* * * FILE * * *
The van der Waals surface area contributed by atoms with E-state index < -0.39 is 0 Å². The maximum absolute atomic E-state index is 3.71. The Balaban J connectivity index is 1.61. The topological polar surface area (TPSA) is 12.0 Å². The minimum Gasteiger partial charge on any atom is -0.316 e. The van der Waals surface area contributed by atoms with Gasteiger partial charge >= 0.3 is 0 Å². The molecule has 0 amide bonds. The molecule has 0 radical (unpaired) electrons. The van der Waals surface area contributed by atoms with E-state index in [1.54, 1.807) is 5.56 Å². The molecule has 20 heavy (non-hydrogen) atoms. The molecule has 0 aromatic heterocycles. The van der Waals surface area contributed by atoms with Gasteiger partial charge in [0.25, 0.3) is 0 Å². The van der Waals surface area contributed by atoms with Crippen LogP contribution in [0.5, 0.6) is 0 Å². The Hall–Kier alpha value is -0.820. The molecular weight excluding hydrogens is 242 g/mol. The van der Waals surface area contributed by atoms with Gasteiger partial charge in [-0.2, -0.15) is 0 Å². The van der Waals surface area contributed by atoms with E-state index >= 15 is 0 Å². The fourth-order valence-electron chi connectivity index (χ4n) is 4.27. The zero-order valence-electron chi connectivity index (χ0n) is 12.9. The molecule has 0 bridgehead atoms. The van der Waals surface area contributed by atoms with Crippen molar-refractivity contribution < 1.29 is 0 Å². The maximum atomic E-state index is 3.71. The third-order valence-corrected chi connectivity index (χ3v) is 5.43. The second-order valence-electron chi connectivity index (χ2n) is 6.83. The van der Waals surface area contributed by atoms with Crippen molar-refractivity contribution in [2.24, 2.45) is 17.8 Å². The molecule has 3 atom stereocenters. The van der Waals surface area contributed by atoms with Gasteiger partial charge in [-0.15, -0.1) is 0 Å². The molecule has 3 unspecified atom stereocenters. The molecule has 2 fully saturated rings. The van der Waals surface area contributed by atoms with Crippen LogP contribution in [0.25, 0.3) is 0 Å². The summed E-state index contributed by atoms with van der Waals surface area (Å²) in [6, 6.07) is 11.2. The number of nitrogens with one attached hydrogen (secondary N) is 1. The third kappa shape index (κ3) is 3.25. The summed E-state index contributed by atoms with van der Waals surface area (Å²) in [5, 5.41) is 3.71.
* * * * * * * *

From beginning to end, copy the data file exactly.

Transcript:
The van der Waals surface area contributed by atoms with E-state index < -0.39 is 0 Å². The maximum absolute atomic E-state index is 3.71. The Balaban J connectivity index is 1.61. The topological polar surface area (TPSA) is 12.0 Å². The minimum Gasteiger partial charge on any atom is -0.316 e. The van der Waals surface area contributed by atoms with Gasteiger partial charge >= 0.3 is 0 Å². The molecule has 0 amide bonds. The molecule has 0 radical (unpaired) electrons. The van der Waals surface area contributed by atoms with E-state index in [1.54, 1.807) is 5.56 Å². The molecule has 20 heavy (non-hydrogen) atoms. The molecule has 0 aromatic heterocycles. The van der Waals surface area contributed by atoms with Gasteiger partial charge in [0.25, 0.3) is 0 Å². The van der Waals surface area contributed by atoms with Crippen LogP contribution in [0.5, 0.6) is 0 Å². The Hall–Kier alpha value is -0.820. The molecular weight excluding hydrogens is 242 g/mol. The van der Waals surface area contributed by atoms with Gasteiger partial charge in [-0.2, -0.15) is 0 Å². The van der Waals surface area contributed by atoms with E-state index >= 15 is 0 Å². The fourth-order valence-electron chi connectivity index (χ4n) is 4.27. The zero-order valence-electron chi connectivity index (χ0n) is 12.9. The molecule has 0 bridgehead atoms. The van der Waals surface area contributed by atoms with Crippen molar-refractivity contribution < 1.29 is 0 Å². The maximum atomic E-state index is 3.71. The third-order valence-corrected chi connectivity index (χ3v) is 5.43. The second-order valence-electron chi connectivity index (χ2n) is 6.83. The van der Waals surface area contributed by atoms with Crippen molar-refractivity contribution in [2.24, 2.45) is 17.8 Å². The molecule has 3 atom stereocenters. The van der Waals surface area contributed by atoms with Gasteiger partial charge in [-0.15, -0.1) is 0 Å². The molecule has 3 unspecified atom stereocenters. The molecule has 2 fully saturated rings. The van der Waals surface area contributed by atoms with Crippen LogP contribution in [0.25, 0.3) is 0 Å². The summed E-state index contributed by atoms with van der Waals surface area (Å²) in [6, 6.07) is 11.2. The number of nitrogens with one attached hydrogen (secondary N) is 1. The third kappa shape index (κ3) is 3.25. The summed E-state index contributed by atoms with van der Waals surface area (Å²) in [5, 5.41) is 3.71.